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A second opinion for a simple problem

  1. Oct 16, 2007 #1
    1. The problem statement, all variables and given/known data
    Along a certain section of road a car (m=1600) will coast in neutral at a constant speed of 72km/h if there is no wind.Examination of a topological map shows that for this section of the road the elevation decreases by 200m for each 6000m of road.What is the resistive force that acts on the car when it is traveling at 72km/h?

    2. The attempt at a solution
    I applied the conservation of energy and i said. For every 6000m the car is falling by 200m so is losing gravitational potential energy equal with [tex]U=mgh=1600 \cdot 10 \cdot 200 =3.2 10^6[/tex]
    We know the car has constant speed so this energy didnt become kinetic thus has to be equal with the work of the resistive force which is [tex]W=F s [/tex] and [tex] s=6000m[/tex]

    So we get the equation [tex]U=W \rightarrow mgh=F s \rightarrow F=\frac{mgh}{s}[/tex]

    So [tex]F=\frac{3.2 \cdot 10^6}{6 \cdot 10^3} \rightarrow F=533 N[/tex]


    Could you please someone tell me if i did something wrong and where? I didnt use at all the speed of the car since i didnt use the kinetic energy. Thank you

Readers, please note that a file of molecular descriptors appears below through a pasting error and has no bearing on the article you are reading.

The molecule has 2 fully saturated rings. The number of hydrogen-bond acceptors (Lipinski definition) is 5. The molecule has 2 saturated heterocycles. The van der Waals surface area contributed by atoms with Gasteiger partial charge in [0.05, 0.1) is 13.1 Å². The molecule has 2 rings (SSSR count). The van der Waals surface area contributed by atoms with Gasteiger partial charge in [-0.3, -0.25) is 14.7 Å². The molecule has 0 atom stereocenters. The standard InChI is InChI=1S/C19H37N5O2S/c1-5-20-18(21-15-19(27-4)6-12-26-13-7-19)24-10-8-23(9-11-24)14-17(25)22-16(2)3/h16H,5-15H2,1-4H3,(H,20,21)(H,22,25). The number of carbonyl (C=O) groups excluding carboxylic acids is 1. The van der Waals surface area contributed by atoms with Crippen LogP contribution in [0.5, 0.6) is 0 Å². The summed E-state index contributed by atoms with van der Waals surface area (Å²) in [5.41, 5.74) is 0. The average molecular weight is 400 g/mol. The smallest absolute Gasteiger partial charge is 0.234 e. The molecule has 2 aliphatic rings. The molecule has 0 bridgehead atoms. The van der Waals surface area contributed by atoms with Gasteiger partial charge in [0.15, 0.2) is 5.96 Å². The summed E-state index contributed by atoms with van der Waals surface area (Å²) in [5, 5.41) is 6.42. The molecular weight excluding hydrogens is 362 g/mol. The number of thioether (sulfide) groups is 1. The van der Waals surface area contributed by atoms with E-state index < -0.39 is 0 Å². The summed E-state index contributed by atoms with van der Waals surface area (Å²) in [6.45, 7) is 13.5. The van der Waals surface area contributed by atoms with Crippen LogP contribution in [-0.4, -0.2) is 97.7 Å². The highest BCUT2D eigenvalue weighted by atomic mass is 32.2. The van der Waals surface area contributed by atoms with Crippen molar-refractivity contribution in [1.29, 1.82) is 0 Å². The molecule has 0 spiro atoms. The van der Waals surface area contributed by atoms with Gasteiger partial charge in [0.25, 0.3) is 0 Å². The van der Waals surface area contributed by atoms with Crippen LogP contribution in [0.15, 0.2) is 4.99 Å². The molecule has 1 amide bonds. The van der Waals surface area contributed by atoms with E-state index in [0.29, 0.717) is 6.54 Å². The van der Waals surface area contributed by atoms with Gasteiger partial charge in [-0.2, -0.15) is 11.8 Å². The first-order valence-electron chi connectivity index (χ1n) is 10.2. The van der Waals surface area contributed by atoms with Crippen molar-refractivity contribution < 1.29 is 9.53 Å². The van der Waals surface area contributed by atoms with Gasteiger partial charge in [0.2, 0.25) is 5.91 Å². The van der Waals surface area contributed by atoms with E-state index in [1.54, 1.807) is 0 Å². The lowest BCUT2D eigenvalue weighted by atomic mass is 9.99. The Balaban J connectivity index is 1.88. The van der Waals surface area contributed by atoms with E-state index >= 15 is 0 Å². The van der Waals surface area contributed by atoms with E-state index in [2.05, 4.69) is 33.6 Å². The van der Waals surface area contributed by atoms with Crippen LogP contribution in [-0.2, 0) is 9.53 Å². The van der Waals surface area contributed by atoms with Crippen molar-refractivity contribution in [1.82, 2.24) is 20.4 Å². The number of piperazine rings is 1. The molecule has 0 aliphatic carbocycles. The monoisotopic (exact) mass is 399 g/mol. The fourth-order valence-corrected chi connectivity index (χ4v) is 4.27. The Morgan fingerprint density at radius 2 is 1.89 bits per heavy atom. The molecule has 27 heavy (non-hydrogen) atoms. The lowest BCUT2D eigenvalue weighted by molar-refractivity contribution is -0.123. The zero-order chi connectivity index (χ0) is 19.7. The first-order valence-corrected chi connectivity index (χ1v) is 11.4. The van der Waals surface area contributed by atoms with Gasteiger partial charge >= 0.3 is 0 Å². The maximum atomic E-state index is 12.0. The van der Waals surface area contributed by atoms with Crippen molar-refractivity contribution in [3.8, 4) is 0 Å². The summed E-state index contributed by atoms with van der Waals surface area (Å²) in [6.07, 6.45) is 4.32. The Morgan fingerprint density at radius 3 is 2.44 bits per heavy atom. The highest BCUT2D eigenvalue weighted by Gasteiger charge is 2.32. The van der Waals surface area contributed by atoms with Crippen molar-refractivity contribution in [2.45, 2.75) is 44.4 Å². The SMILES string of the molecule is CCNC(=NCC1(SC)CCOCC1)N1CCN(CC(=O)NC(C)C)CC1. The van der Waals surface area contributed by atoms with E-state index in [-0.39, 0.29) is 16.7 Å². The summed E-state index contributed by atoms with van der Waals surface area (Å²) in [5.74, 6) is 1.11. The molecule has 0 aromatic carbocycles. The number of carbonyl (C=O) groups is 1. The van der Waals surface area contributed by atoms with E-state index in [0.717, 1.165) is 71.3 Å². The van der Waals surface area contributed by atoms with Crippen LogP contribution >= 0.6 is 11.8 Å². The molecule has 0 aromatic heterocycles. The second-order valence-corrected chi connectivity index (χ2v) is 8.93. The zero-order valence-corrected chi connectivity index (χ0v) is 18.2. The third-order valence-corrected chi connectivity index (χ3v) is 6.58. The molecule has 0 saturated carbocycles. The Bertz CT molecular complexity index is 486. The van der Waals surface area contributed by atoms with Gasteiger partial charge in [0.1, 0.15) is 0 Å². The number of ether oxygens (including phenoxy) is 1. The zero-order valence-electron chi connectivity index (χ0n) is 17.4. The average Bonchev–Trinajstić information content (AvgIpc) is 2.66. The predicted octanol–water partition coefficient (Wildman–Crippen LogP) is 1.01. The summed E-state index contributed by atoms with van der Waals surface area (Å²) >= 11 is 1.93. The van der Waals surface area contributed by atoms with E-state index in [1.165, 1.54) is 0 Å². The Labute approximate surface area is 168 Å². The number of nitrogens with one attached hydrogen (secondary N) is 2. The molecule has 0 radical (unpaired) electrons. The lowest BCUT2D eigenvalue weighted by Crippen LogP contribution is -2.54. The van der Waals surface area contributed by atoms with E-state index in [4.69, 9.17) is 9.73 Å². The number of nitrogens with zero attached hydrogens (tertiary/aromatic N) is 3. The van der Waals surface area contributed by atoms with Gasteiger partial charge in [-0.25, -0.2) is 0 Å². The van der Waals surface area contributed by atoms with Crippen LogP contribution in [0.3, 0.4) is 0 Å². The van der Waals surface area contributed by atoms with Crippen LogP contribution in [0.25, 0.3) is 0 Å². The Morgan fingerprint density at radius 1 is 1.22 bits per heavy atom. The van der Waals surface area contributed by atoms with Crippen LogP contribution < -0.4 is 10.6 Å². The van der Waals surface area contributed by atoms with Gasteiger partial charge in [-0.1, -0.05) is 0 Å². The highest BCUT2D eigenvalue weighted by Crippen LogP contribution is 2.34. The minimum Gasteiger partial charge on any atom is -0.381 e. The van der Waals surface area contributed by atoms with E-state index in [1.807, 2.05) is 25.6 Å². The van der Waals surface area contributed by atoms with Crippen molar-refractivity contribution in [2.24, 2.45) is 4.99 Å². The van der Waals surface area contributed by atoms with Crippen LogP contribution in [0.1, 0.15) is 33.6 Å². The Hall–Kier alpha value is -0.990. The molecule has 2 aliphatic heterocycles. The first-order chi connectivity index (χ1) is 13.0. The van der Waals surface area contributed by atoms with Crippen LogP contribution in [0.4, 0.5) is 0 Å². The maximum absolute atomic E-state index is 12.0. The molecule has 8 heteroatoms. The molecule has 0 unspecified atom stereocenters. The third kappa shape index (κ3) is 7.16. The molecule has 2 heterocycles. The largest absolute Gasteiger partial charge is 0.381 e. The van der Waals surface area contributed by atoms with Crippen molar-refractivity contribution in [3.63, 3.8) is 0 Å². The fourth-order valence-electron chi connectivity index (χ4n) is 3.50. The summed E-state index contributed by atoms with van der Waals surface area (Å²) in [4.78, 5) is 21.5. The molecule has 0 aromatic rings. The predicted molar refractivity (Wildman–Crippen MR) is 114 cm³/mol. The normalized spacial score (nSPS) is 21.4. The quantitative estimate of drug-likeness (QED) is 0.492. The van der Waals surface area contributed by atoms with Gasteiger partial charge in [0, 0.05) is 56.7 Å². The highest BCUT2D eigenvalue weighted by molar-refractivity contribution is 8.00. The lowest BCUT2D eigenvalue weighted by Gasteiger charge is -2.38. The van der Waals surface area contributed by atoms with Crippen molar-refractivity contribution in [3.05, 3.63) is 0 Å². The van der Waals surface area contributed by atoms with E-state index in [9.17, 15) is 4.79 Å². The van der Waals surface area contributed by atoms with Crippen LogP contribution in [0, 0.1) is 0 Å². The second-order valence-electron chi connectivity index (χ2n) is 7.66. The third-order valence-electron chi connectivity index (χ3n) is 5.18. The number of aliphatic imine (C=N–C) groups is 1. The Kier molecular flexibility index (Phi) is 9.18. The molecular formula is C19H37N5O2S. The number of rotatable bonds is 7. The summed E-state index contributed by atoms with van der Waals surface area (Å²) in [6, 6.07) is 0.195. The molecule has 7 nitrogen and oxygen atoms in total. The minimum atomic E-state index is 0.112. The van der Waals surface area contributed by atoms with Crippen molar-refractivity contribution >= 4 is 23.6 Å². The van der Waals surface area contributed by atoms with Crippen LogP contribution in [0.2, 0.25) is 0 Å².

Last edited: Oct 16, 2007
  2. jcsd
  3. Oct 16, 2007 #2

    Doc Al

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    Staff: Mentor

    What you did is fine (assuming you're using g = 10 m/s^2--9.8 m/s^2 might be more accurate). The KE doesn't change so it's irrelevant.

    Another way to view things is to just view the forces acting on the car directly. Since it's on a decline, there's a gravitational force acting on it equal to [itex]mg \sin\theta = mgh/s[/itex]. Since the car's not accelerating, the resistive force must equal that gravitational force.
     
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